Hi everyone! Just a quick thanks to Caitlin for being such a sport and letting me in on her awesome idea. She’s been a lot of fun to work with and has such a neat vision of Ellie and Elizabeth that it’s hard not to get sucked in and live in their world as well. And by request, Elizabeth’s portrait from the banner is in today’s post! 🙂 Okay, no more delays. Let’s get to where we left off last week!
Chapter 2: The Near Miss
The only way to leave Pemberley was through the gift shop. It was a cramped, peculiar place, full of thimbles, toast racks and all sorts of oddities— nothing anyone could possibly have had a practical use for since nineteen eighty-two. Ellie had been trying to dodge and weave her way out as quickly as possible, when a book was thrust at her by a short, matronly lady in thick glasses and a chunky knit cardigan.
“You must be, Ellie?” The lady said, smiling. Her name badge read ‘Marion’.
“Yes.” Ellie glanced down at the book and saw it was the one Tom Darcy had tried to persuade her to buy, a post-it note was stuck to the cover. His writing was unpretentious, scruffy and scratchy, and she smiled at the sight of it, thinking, ridiculously, that it looked exactly like she would have expected it to. God, Ellie, get a grip, you only met him twenty minutes ago, you know nothing about him. Without reading the note, she tried to pass the book back. “I’m sure it’s great, but I really don’t have a lot of money at the moment. I’m waiting for a mechanic to come and fix my car and that’ll probably cost me loads. So, thanks, but no thanks.”
“No charge, lovey. Mr Darcy told me to keep an eye out for you, said I should give it to you.” Marion was very sweet. She spoke with a lisp, obviously hampered by a pair of badly-fitting false teeth.
Ellie silently pondered for a moment. Would it be wrong to accept it? Had she been too hasty in agreeing to have a drink with him, too easily flattered? What if he was some sort of crazed stalker, or what if he had a girlfriend tucked away somewhere, or even worse, a wife? Maybe he regularly scanned the Pemberley tour parties for girls who might be easily impressed by his connection to the big house and surrounding estate.
“He seems… nice. Mr Darcy, that is,” she said. “Have you worked here long?”
“Nearly twenty years. He’s a lovely lad is Tom Darcy. Fair and kind to all the staff here.”
“I’ll bet you’re just saying that because he’s the boss. Does he pay you extra to say good things about him?” Ellie teased.
The jolly little lady laughed. “No, heavens, no. He’s as well thought of as the older Mr Darcy was before him. Though his dad was probably a bit too kind, a bit too generous. Luckily for us, this one has a more sensible head on his shoulders. He’s got big restoration plans for Pemberley, you know? He wants to drag it up to scratch again. Make it as beautiful as it was in its heyday.”
“And what’s Mrs Darcy like?” she asked quickly, guessing and fishing for information. She felt a warmth creep into her cheeks as she was met with a distrustful look. She was embarrassed by her own nosiness, but she had to know.
All the jolliness left Marion’s face and her eyes narrowed. “Well, that’s not for me to be talking about. None of my business, I’m sure…”
Ellie’s heart sank into her shoes. She was a complete and utter idiot. There was a Mrs Darcy! Bloody hell, why hadn’t she checked for a ring? She felt like crying. It was official, this weekend could not get any worse. Were all men complete shit-bags, or just the ones that took an interest in her?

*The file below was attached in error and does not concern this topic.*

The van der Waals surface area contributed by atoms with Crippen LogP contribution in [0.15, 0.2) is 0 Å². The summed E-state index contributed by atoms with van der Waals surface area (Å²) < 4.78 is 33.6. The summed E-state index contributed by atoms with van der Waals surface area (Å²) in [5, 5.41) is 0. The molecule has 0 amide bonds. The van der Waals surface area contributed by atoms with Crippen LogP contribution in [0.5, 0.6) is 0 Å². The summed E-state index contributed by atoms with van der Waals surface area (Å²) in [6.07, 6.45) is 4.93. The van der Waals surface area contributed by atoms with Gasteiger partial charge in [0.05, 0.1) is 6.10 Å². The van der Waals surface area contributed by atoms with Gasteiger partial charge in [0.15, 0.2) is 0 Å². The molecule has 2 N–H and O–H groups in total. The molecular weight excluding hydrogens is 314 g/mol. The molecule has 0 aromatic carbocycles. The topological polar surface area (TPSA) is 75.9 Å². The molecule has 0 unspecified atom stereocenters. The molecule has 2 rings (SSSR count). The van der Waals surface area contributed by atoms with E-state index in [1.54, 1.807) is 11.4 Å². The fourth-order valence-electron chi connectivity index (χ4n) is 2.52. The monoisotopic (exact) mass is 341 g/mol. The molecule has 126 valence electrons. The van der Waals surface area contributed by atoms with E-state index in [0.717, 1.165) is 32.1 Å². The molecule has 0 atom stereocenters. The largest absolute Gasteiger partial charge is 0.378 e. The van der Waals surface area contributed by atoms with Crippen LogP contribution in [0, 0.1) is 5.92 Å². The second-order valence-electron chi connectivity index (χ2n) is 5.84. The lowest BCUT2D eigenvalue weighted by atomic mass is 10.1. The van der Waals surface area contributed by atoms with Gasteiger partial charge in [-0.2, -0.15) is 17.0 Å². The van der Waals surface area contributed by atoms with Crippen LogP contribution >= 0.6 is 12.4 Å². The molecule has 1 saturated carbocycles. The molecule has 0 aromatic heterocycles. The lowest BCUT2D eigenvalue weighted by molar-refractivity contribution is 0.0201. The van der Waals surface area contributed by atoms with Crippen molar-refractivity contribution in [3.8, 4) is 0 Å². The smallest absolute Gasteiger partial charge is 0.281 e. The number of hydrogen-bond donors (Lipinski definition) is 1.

“Well, I hope you enjoyed your visit. Are you taking the book, or not?” Marion didn’t sound so welcoming anymore, and had become a little impatient.
“No, I’m not. I may look sad, but I’m not desperate enough to become a bit on the side, or a cheap one night stand.”
The elder lady’s eyebrows rose in surprise and her mouth made a little ‘o’ of shock. Ellie realised she’d raised her voice and caught the attention of everyone in the tiny shop. She heard their mutters and excited whispers, but was too angry to care. “Actually,” she grabbed the book from Marion. “I will take it.” She hurriedly peeled the post-it note off the front and stuck it down on the nearby cash desk, before heading to the door, where she stopped and turned for a moment. “That way, if Tom Darcy comes anywhere near the inn at Lambton tonight, I’ll have something heavy to hit him with.”
Then, thankfully, she was out in the open air, striding down the gravel drive. She moved at a furious pace, walking with determination towards the large gates at the end of it. The wind rushed at her and whistled in protest as she cut a path through the heavy gusts. The only other sound was the crunch of the tiny stones as her feet moved over them. It was quiet enough for her to hear her mobile ringing at the bottom of her small rucksack. She ignored it at first, letting it ring out, but whoever was trying to reach her was persistent, and after a few moments it began ringing again. Wiping away the angry tears that had begun to pool in her eyes and were threatening to spill over, Ellie pulled off the rucksack and dug out the phone, glancing at the screen before answering.
“Where the hell have you been? I’ve been so worried, I’ve smoked two packs of cigarettes since last night. I’m trying to quit, you know? Being your friend is shortening my life.”
Despite her dreadful mood, Ellie couldn’t help smiling at the sound of Theresa’s voice. Whatever else might happen, there was someone she could count on; there was at least one person in the world who truly cared about her. “I’m sorry. I did try to call you. The reception here is patchy.”
“Where are you?”
“Derbyshire. And don’t ask me why, I have no idea. I just wanted to get out of London. Greg…” Ellie choked on the words, they wouldn’t come out.
At the other end of the line Theresa made a soothing, sympathetic noise. “I know, I went over to see you and he was moving his stuff out. Stuff which you should have made a bonfire of, by the way. We could have danced around it and chanted evil spells, while we watched his Hugo Boss shirts burn. And then we could have made an effigy of Chantel and stuck pins in it.”
“Yeah, but it wouldn’t have helped. I wasn’t it the mood for voodoo.”
“I could do the voodoo, while you sat in a corner feeling poopoo.”
Ellie let out a small, bitter laugh.